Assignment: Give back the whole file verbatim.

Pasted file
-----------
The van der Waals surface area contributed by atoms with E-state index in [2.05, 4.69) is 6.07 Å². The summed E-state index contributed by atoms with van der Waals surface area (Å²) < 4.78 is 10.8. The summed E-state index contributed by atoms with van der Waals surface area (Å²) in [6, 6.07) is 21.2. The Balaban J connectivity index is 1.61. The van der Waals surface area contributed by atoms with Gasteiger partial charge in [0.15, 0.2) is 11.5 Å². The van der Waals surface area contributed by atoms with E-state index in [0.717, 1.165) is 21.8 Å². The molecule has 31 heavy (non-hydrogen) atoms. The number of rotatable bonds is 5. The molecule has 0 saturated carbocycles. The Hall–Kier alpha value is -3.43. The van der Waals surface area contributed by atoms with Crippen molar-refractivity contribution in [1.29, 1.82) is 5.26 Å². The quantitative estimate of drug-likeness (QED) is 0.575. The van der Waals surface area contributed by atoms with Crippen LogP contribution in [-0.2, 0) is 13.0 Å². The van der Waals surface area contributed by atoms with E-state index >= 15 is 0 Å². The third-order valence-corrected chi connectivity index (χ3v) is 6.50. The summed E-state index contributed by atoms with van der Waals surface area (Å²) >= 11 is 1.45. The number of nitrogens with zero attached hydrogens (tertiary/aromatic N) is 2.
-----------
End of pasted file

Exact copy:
The van der Waals surface area contributed by atoms with E-state index in [2.05, 4.69) is 6.07 Å². The summed E-state index contributed by atoms with van der Waals surface area (Å²) < 4.78 is 10.8. The summed E-state index contributed by atoms with van der Waals surface area (Å²) in [6, 6.07) is 21.2. The Balaban J connectivity index is 1.61. The van der Waals surface area contributed by atoms with Gasteiger partial charge in [0.15, 0.2) is 11.5 Å². The van der Waals surface area contributed by atoms with E-state index in [0.717, 1.165) is 21.8 Å². The molecule has 31 heavy (non-hydrogen) atoms. The number of rotatable bonds is 5. The molecule has 0 saturated carbocycles. The Hall–Kier alpha value is -3.43. The van der Waals surface area contributed by atoms with Crippen molar-refractivity contribution in [1.29, 1.82) is 5.26 Å². The quantitative estimate of drug-likeness (QED) is 0.575. The van der Waals surface area contributed by atoms with Crippen LogP contribution in [-0.2, 0) is 13.0 Å². The van der Waals surface area contributed by atoms with E-state index >= 15 is 0 Å². The third-order valence-corrected chi connectivity index (χ3v) is 6.50. The summed E-state index contributed by atoms with van der Waals surface area (Å²) >= 11 is 1.45. The number of nitrogens with zero attached hydrogens (tertiary/aromatic N) is 2.